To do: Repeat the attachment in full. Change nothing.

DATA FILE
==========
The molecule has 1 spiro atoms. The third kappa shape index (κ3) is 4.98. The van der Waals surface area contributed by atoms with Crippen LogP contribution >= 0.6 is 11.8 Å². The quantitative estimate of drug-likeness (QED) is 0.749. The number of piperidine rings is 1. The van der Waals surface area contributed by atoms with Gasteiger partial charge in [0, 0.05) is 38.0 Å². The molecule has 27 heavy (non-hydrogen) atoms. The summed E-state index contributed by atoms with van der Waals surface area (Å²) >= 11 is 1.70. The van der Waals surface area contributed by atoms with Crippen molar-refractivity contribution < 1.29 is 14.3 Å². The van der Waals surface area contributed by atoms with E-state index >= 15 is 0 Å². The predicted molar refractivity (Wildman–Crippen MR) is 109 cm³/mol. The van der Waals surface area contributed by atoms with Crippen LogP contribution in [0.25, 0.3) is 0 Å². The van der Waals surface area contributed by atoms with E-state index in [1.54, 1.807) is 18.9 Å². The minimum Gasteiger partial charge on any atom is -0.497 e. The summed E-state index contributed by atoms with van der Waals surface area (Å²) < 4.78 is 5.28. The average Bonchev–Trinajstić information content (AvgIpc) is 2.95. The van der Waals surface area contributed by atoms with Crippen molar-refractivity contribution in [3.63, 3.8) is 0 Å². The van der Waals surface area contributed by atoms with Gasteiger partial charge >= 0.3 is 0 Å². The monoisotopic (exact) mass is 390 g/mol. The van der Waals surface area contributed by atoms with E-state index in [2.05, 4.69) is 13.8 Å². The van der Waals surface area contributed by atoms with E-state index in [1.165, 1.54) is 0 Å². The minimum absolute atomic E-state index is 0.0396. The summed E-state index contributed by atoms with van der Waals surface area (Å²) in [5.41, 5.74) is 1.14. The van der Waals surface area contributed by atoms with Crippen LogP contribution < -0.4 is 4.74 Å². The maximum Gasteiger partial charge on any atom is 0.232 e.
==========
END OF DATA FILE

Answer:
The molecule has 1 spiro atoms. The third kappa shape index (κ3) is 4.98. The van der Waals surface area contributed by atoms with Crippen LogP contribution >= 0.6 is 11.8 Å². The quantitative estimate of drug-likeness (QED) is 0.749. The number of piperidine rings is 1. The van der Waals surface area contributed by atoms with Gasteiger partial charge in [0, 0.05) is 38.0 Å². The molecule has 27 heavy (non-hydrogen) atoms. The summed E-state index contributed by atoms with van der Waals surface area (Å²) >= 11 is 1.70. The van der Waals surface area contributed by atoms with Crippen molar-refractivity contribution < 1.29 is 14.3 Å². The van der Waals surface area contributed by atoms with E-state index >= 15 is 0 Å². The predicted molar refractivity (Wildman–Crippen MR) is 109 cm³/mol. The van der Waals surface area contributed by atoms with Crippen LogP contribution in [0.25, 0.3) is 0 Å². The van der Waals surface area contributed by atoms with E-state index in [1.54, 1.807) is 18.9 Å². The minimum Gasteiger partial charge on any atom is -0.497 e. The summed E-state index contributed by atoms with van der Waals surface area (Å²) < 4.78 is 5.28. The average Bonchev–Trinajstić information content (AvgIpc) is 2.95. The van der Waals surface area contributed by atoms with Crippen molar-refractivity contribution in [3.63, 3.8) is 0 Å². The van der Waals surface area contributed by atoms with Gasteiger partial charge >= 0.3 is 0 Å². The monoisotopic (exact) mass is 390 g/mol. The van der Waals surface area contributed by atoms with E-state index in [2.05, 4.69) is 13.8 Å². The van der Waals surface area contributed by atoms with E-state index in [1.165, 1.54) is 0 Å². The minimum absolute atomic E-state index is 0.0396. The summed E-state index contributed by atoms with van der Waals surface area (Å²) in [5.41, 5.74) is 1.14. The van der Waals surface area contributed by atoms with Crippen LogP contribution < -0.4 is 4.74 Å². The maximum Gasteiger partial charge on any atom is 0.232 e.